A third moral use for stories is to invoke them. Alasdair MacIntyre (1984) claims that reason and rationality are always characteristic of a specific historical tradition. It's the story of one's community—whether it be ancient Greece, medieval Paris, or 18th-century Edinburgh—that develops one's capacity to see things as reasonable, appropriate, valuable, and so on. Because the narrative tradition of the community subtly shapes all its members' knowing and valuing, MacIntyre argues that there is no one model of moral reasoning that can be used as a vantage point from which to pass judgment on all the many cultures within which human beings live. Nevertheless, the mythical and historical narratives of our communities explain who we are as a people and how we came to be this particular "we." These foundational narratives serve as the community's source of moral normativity, and we invoke them as a means of ethical justification. When we have run out of reasons for acting as we do, we appeal to the norms that are internal to the social practices of the community—norms that are in turn justified by the community's foundational stories. So, to take an obvious example, physicians might look to the history of medicine and the physician's traditional role in society as justification for refusing to participate in physician-assisted suicide: the norms internal to the practice of medicine forbid physicians to kill their patients, and the rightness of these norms is explained by invoking the foundational narrative of the Hippocratic tradition.

Fourth, a case study that is morally puzzling could be compared to a paradigm story or stories whose moral meaning is clear. The paradigm story, according to proponents of casuistry, displays summaries of shared moral understandings that are already embedded in our actual practices, and these summaries serve as action-guiding principles. So when we come across a new case that leaves us uncertain how to proceed, we can look to the paradigm case for guidance. The principles displayed by the paradigm case are always subject to revision in light of new cases. As subsequent cases reveal new implications of principles embedded in the paradigm case, our view of the paradigm case may shift, causing us to modify our understanding of the original principles or perhaps even to replace them with new principles altogether. As John Arras (1991) puts it, "Casuistical analysis might be summarized as a form of reasoning by means of examples that always point beyond themselves. Both the examples and the principles derived from them are always subject to reinterpretation and gradual modification in light of subsequent examples" (35–36). [End Page 95]

Fifth, stories such as fables and parables can be used to teach moral lessons. Who is my neighbor? "A man went down from Jerusalem to Jericho …" What happens if you rely too heavily on your innate ability? The tortoise wins the race. How dangerous is it to tell lies? The ravening wolf actually comes and eats Peter. These lessons are usually learned in childhood, where they point to moral principles such as "Be kind," "Pride goes before a fall," "Honesty is the best policy." The moral principles on their own, though, aren't particularly good at helping children (or adults, for that matter) develop the ability to learn how to wield such moral concepts as kindness or honesty in a given, particular instance. It's kind to help others, but not if they're breaking into somebody's car. It's honest to say what you think, but the honesty is vicious if you're thinking racist thoughts. Stories provide context to guide moral action.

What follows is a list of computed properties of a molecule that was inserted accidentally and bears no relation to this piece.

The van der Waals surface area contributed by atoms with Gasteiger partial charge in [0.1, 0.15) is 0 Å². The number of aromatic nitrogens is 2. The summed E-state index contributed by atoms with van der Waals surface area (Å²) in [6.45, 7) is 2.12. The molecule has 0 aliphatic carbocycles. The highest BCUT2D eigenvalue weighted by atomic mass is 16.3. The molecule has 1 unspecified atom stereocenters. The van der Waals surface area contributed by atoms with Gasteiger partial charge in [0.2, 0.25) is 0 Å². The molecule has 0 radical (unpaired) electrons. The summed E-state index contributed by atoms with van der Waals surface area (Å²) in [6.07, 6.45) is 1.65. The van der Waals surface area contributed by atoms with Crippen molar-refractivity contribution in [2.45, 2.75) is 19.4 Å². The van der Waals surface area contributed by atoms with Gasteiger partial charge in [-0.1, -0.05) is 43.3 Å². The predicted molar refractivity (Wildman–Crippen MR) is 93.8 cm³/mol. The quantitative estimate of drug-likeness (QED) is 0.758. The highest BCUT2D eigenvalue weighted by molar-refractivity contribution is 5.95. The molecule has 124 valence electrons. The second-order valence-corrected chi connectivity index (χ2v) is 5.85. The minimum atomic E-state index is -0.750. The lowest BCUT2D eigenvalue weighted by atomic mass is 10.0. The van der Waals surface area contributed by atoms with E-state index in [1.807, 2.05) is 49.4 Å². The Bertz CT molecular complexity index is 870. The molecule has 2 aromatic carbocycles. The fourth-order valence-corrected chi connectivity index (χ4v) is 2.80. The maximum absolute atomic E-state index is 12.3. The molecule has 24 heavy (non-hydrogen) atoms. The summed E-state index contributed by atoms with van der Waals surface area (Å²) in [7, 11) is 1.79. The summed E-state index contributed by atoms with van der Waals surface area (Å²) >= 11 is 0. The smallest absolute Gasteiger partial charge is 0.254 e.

To become adept at discerning which moral concepts are operative in a specific instance, you need to put stories to a sixth use. Jonathan Dancy (1993) argues that the reasons for acting in a given set of circumstances take on a specific moral "shape." That is, they cluster together in a particular way that adds up to "this is wrong," or "this is good to do," or some such moral judgment. A reason that in one configuration might count for doing something could, in another configuration, count against doing it, or count neither for nor against. Inflicting pain is usually bad—but not when your patient needs the operation. Taking pride in your work is usually good—but not if you are an axe murderer. And because considerations carry their moral import only holistically, there are no laws that govern how these reasons behave. Instead, Dancy contends, understanding the morality of an action is a matter of skill or wisdom in seeing how the moral considerations add up in the given case. And this, says Dancy, is a narrative activity: the shape can be described by a story. Suppose you and I are health-care workers, trying to figure out whether to discontinue life-sustaining measures for a seriously ill patient with no family members to help us make the decision. We can't agree, and yet we must find a solution fairly quickly. In that case, I can tell you my story of what I see—the moral markers that seem relevant here, the narrative of how we got to this point in the first place, the good-making and bad-making features of the situation. Then you fill in the story, showing me a moral reason I missed from where I was standing, the lesser importance of something I saw in the light of this other and stronger consideration. And once we reach good-enough narrative agreement, together we can create the story of where to go on from here.